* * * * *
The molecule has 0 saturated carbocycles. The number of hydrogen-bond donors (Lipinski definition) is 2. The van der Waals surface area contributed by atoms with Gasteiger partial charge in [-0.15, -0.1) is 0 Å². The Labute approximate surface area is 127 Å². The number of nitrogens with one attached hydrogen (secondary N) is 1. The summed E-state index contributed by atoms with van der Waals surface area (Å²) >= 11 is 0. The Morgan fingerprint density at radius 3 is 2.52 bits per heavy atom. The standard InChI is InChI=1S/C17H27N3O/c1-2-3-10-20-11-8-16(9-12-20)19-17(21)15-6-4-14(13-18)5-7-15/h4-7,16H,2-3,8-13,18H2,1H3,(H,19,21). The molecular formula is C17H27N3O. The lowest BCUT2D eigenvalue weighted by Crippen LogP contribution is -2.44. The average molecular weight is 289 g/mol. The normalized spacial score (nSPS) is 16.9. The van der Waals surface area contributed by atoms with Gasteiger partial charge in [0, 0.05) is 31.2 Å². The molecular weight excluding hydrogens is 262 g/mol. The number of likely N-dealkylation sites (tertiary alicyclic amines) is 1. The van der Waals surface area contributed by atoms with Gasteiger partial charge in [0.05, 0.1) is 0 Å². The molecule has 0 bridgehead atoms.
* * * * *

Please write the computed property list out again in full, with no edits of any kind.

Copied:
The molecule has 0 saturated carbocycles. The number of hydrogen-bond donors (Lipinski definition) is 2. The van der Waals surface area contributed by atoms with Gasteiger partial charge in [-0.15, -0.1) is 0 Å². The Labute approximate surface area is 127 Å². The number of nitrogens with one attached hydrogen (secondary N) is 1. The summed E-state index contributed by atoms with van der Waals surface area (Å²) >= 11 is 0. The Morgan fingerprint density at radius 3 is 2.52 bits per heavy atom. The standard InChI is InChI=1S/C17H27N3O/c1-2-3-10-20-11-8-16(9-12-20)19-17(21)15-6-4-14(13-18)5-7-15/h4-7,16H,2-3,8-13,18H2,1H3,(H,19,21). The molecular formula is C17H27N3O. The lowest BCUT2D eigenvalue weighted by Crippen LogP contribution is -2.44. The average molecular weight is 289 g/mol. The normalized spacial score (nSPS) is 16.9. The van der Waals surface area contributed by atoms with Gasteiger partial charge in [0, 0.05) is 31.2 Å². The molecular weight excluding hydrogens is 262 g/mol. The number of likely N-dealkylation sites (tertiary alicyclic amines) is 1. The van der Waals surface area contributed by atoms with Gasteiger partial charge in [0.05, 0.1) is 0 Å². The molecule has 0 bridgehead atoms.